To help address these challenges and support students, in Budget 2021, the Government of Canada committed to temporarily double the amounts of the CSGs for full- and part-time students, students with dependants, and students with disabilities, as well as to extend the $1,600 adult learner top-up to the CSG-FT until the end of July 2023. Finally, it committed to make permanent the flexibility to assess a student's eligibility for CSGs based on their current year's income instead of their previous year's income. Implementing these commitments requires amendments to the CSFAR. These measures are expected to strengthen Canada's competitiveness in the long run by helping low- and middle-income students to better afford PSE, which is critical for participation in the labour market and a key source of opportunities for Canadians seeking a better quality of life.
The recently renamed Canada Student Financial Assistance Program (CSFA Program) provides eligible students with grants and loans to help pay for PSE at a designated college, university or other post-secondary institution. Each year, the CSFA Program provides loans to approximately 35% of all full-time post-secondary students in Canada. Since 1995, the Program has provided over $3 billion in grants to approximately 1.7 million students. Delivered in collaboration with 10 provinces and territories (P/Ts), the CSFA Program provides up to 60% of a borrower's calculated financial need in grants and loans, while participating P/Ts cover the remaining need.
The CSFAR provide the framework to administer CSGs and Canada Student Loans (CSLs), including the direct CSLs that have been issued since 2000 up to the present day and risk-shared CSLs that were disbursed between 1995 and 2000.
Canada Student Grants
To help address the economic impacts of the COVID-19 pandemic for PSE students, the Government doubled the amounts of the CSGs for eligible full-time and part-time students for the 2020–2021 loan year.footnote 6 The CSG for full-time students (CSG-FT) was increased to up to $750 for each month of study and the CSG for part-time students (CSG-PT) was increased to up to $3,600 for the loan year.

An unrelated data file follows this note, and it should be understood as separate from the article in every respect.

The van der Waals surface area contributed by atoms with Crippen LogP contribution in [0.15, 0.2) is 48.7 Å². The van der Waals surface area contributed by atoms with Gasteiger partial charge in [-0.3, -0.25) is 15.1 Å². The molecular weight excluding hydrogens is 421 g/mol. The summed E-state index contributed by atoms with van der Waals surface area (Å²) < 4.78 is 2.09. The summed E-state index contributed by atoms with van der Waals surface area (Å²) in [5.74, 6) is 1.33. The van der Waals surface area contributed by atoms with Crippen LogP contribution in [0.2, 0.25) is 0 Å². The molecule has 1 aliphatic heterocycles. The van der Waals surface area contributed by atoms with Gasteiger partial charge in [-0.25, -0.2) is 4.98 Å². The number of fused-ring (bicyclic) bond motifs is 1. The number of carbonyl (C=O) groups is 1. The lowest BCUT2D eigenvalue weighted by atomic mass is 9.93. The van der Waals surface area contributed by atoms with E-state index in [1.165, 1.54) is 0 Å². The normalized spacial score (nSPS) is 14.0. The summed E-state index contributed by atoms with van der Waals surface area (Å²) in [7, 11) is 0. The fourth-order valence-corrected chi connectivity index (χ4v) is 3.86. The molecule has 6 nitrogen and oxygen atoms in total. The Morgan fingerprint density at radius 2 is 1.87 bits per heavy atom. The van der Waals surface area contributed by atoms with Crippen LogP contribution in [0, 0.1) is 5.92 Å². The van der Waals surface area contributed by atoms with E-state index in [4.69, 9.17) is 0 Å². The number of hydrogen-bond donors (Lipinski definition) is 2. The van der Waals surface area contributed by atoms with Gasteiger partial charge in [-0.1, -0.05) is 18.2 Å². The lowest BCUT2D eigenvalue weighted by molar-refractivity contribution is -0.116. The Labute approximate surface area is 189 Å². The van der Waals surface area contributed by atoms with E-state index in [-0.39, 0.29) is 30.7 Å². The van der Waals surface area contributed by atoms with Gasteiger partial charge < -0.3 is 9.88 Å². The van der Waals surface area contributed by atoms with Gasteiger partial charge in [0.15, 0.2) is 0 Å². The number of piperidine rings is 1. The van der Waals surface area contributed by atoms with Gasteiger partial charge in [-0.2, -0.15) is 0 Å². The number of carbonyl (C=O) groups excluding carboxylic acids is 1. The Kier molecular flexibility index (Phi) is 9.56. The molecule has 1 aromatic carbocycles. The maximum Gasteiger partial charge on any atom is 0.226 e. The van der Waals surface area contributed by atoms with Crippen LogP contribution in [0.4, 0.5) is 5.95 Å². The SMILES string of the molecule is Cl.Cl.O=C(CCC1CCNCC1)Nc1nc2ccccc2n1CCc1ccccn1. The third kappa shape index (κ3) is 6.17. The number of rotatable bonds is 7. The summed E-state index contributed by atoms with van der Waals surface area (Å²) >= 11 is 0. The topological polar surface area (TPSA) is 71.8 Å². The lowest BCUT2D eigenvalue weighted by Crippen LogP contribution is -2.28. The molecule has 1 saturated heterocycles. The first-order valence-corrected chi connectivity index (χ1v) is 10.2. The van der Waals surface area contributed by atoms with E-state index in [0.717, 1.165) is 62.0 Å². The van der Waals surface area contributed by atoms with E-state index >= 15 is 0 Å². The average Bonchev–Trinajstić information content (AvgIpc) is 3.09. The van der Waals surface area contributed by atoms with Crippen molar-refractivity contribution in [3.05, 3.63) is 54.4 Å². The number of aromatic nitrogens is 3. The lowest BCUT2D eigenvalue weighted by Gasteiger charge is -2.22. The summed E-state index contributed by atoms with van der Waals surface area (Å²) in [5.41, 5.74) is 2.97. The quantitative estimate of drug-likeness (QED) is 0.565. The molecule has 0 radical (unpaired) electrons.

The CSG for students with permanent disabilities (CSG-PD) and CSG for full-time and part-time students with dependants (CSG-FTDEP and CSG-PTDEP) were also doubled for the 2020–2021 loan year. The CSG-PD was increased to $4,000 for the loan year. In addition, the CSG-FTDEP was increased to up to $400 per dependant, for each month of study. Meanwhile, the CSG-PTDEP was increased to a maximum of $3,840 for the loan year.
Each year, over 580 000 students rely on student financial assistance through the CSFA Program to help them pay for the cost of tuition, school supplies and living expenses. For the 2020–2021 loan year, CSGs provided an additional $2,600, on average, of grant funding to students in need during the school year.footnote 7 These financial supports covered approximately 90% of the average undergraduate tuition in Canada for low-income students during the COVID-19 pandemic.footnote 7
Skills Boost Pilot Project
In Budget 2017, the Government introduced measures to provide enhanced student financial assistance to working or unemployed Canadians looking to return to school to upgrade their skills. These measures included the three-year Skills Boost Pilot Project that consisted of the following elements: a $1,600 top-up to the CSG-FT for adult learners who had been out of secondary school for at least 10 years; and the flexibility to assess a student's eligibility for CSGs based on their current year's income instead of their previous year's income.
The adult learner top-up to the CSG-FT provides $200 per month of study for a total of up to $1,600 over the loan year. This additional funding better reflects the increased financial pressures that adult learners can face, such as housing costs, dependants, pre-existing debts and saving for retirement. Approximately 60% of recipients of the top-up grant to the CSG-FT have reported that the grant was an important factor in their decision to return to school.footnote 8
The flexibility to use the current year's income instead of the previous year's income to determine eligibility for the CSGs also helps individuals who experience a significant drop in their income from the previous year receive the financial support that they need. While this flexibility already existed for CSLs and P/T grants and loans, the Pilot Project extended this flexibility to CSGs.
The objective of the regulatory amendments is to make PSE more accessible and affordable for students through the implementation of Budget 2021 commitments. These measures are aligned with the Government's commitment to provide relief from student debt. CSGs are non-repayable and targeted to individuals from low- and middle-income households who face the deepest challenges to access and afford PSE and those mostly affected by the downturn in the economy as a result of the COVID-19 pandemic.